oar vs paddle?

10 replies
1 2
Can they be used interchangeably?

Thanks!
Veteran Member7,658
Oars come in pairs and are used for rowing. A paddle is very much like an oar, but it is used with two arms, going to either side of the boat for direction.
Veteran Member19,583
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It sounds like you call the rowing pole for a canoe an aor and for a kayak a paddle. Is my understanding correct?

Thanks
This is an oar, used in rowing boats: http://tinyurl.com/526v22

These are paddles for canoes: http://tinyurl.com/5nen6

This is a paddle for a kayak: http://tinyurl.com/5922cz
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Is an oar latched to the boat therefore you don't need both arms to handle it?

Another observation, the verb that goes with an oar is row while paddle goes with paddle and not row. Is my understanding correct?
Yes, I would agree. You row with an oar, but you paddle with a paddle.

Someone who does skulling will have to comment on that sport. I only know about canoes and kayaks.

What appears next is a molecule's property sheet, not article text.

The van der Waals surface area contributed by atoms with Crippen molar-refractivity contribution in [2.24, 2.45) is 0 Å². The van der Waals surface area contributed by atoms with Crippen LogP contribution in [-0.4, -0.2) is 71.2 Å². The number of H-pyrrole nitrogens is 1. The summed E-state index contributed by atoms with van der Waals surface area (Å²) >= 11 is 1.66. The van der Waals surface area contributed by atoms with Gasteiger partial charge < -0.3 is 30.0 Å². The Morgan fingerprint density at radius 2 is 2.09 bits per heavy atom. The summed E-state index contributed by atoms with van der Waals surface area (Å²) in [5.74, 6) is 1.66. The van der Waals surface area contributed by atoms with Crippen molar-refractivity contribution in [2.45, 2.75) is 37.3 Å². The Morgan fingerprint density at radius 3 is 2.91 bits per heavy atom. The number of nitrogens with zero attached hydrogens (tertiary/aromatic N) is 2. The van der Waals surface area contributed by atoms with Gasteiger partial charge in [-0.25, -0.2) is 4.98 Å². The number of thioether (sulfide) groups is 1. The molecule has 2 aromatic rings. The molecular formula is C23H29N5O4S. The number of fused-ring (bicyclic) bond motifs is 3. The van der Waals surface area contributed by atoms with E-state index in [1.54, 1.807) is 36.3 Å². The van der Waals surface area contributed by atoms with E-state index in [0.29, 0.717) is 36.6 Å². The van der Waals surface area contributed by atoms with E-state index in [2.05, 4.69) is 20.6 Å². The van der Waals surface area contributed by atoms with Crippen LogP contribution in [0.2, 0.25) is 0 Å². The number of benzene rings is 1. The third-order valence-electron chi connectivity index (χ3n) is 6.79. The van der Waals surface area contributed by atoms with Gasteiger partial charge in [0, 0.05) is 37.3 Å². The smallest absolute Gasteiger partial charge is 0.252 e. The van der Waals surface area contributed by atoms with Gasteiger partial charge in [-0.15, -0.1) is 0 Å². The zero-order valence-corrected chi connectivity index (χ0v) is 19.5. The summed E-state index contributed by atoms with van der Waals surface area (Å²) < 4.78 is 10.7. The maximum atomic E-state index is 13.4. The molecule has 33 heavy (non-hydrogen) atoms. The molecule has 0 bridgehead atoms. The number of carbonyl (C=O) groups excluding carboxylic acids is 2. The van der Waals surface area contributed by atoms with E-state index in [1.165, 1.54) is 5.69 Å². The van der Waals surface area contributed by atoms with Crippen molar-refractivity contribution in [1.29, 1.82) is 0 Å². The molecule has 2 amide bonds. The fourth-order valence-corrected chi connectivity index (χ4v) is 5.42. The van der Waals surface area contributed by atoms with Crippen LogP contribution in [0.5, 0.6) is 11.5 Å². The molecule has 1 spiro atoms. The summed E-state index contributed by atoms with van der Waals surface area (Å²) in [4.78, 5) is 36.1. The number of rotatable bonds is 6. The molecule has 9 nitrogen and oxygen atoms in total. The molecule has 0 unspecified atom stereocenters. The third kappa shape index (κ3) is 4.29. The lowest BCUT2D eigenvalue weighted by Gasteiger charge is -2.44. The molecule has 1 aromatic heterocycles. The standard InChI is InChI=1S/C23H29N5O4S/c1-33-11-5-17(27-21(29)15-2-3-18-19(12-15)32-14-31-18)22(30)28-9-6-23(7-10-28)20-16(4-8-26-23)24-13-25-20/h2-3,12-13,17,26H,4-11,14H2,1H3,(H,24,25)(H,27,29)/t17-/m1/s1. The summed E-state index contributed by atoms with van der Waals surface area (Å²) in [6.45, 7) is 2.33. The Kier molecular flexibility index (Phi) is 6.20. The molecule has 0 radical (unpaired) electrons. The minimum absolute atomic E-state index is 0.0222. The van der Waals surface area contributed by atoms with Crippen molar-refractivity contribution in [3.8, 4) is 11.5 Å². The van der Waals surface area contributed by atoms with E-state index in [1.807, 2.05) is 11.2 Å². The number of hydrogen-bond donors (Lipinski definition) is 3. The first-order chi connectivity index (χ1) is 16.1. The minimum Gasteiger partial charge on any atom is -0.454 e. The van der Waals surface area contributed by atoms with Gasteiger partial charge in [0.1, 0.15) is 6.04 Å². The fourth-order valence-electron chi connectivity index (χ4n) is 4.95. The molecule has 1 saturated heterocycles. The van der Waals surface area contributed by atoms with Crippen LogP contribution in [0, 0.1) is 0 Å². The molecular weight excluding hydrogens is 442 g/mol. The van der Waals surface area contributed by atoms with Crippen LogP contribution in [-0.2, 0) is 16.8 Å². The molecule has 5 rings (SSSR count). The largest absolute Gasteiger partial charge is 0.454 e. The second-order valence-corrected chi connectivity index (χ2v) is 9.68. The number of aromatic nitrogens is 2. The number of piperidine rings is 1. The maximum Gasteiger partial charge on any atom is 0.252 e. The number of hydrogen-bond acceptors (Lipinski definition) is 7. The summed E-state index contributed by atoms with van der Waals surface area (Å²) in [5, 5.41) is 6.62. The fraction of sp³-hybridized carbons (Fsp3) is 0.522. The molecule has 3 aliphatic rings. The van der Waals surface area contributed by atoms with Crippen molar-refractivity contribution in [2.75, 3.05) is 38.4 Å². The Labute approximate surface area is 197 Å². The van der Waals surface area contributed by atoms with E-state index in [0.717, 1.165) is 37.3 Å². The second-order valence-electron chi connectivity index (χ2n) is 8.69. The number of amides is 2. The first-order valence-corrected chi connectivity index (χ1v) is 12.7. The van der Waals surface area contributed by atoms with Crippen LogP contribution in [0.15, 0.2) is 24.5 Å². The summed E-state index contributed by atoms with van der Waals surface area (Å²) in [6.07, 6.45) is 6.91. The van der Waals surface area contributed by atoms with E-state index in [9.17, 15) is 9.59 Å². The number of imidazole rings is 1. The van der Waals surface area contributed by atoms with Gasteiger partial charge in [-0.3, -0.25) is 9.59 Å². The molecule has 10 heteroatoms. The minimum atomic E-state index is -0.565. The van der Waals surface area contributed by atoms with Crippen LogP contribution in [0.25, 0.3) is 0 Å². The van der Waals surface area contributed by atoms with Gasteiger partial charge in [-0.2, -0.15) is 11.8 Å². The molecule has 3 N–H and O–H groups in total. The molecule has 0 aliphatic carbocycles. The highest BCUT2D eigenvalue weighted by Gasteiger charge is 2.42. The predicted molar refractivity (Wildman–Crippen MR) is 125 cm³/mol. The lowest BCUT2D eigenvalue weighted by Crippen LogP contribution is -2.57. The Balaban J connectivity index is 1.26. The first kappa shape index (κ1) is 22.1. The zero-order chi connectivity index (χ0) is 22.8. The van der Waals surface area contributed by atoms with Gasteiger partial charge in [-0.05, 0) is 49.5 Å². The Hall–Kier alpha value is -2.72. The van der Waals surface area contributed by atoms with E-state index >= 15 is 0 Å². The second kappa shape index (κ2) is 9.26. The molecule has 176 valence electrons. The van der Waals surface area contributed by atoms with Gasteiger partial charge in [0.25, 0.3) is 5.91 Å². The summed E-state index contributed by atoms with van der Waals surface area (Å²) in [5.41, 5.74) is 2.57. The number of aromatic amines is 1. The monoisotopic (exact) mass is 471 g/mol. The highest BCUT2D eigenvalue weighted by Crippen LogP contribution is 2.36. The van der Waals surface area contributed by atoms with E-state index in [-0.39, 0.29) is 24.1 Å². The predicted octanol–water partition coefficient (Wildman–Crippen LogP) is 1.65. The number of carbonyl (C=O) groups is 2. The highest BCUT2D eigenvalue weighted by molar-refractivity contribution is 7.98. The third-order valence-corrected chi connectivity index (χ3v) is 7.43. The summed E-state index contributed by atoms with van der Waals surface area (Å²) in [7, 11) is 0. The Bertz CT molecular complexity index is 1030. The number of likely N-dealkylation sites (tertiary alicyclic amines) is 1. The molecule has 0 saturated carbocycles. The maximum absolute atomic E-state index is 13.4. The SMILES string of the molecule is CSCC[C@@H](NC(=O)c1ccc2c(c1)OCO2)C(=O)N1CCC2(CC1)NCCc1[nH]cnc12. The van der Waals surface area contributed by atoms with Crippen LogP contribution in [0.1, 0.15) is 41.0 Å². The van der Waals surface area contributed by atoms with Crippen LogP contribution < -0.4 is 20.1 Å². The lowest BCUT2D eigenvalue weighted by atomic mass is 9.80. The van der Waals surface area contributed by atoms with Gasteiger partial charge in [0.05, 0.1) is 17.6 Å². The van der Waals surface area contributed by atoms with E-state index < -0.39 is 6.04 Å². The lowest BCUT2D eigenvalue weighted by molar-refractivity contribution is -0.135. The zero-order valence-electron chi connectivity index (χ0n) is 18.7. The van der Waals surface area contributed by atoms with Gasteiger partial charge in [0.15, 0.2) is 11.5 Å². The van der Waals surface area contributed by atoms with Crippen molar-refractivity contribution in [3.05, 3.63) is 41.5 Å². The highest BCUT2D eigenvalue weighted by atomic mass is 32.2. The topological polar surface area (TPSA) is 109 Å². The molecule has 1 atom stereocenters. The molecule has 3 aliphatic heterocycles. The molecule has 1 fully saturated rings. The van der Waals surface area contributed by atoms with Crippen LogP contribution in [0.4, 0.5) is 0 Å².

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Anonymous:
The technical difference between and oar and a paddle is that an oar requires a fulcrum attached to the boat whereas a paddle uses one of the paddler's two hands as the fulcrum. Oar and paddle are not not synonomous us in spite of what crossword composers think.
Anonymous:
this webpage shows both Oars and Paddle.
http://www.sevylor.com/Paddles-Oars-C47.aspx
Anonymous:
This is incorrect. Oars do not necessarily come in pairs (see sweep versus sculling). In sweep, oars are used with two arms too. The main difference is that the oar is connected to the boat (via oarlock) and paddle is not. This drives the difference in the technique that propels the motion.
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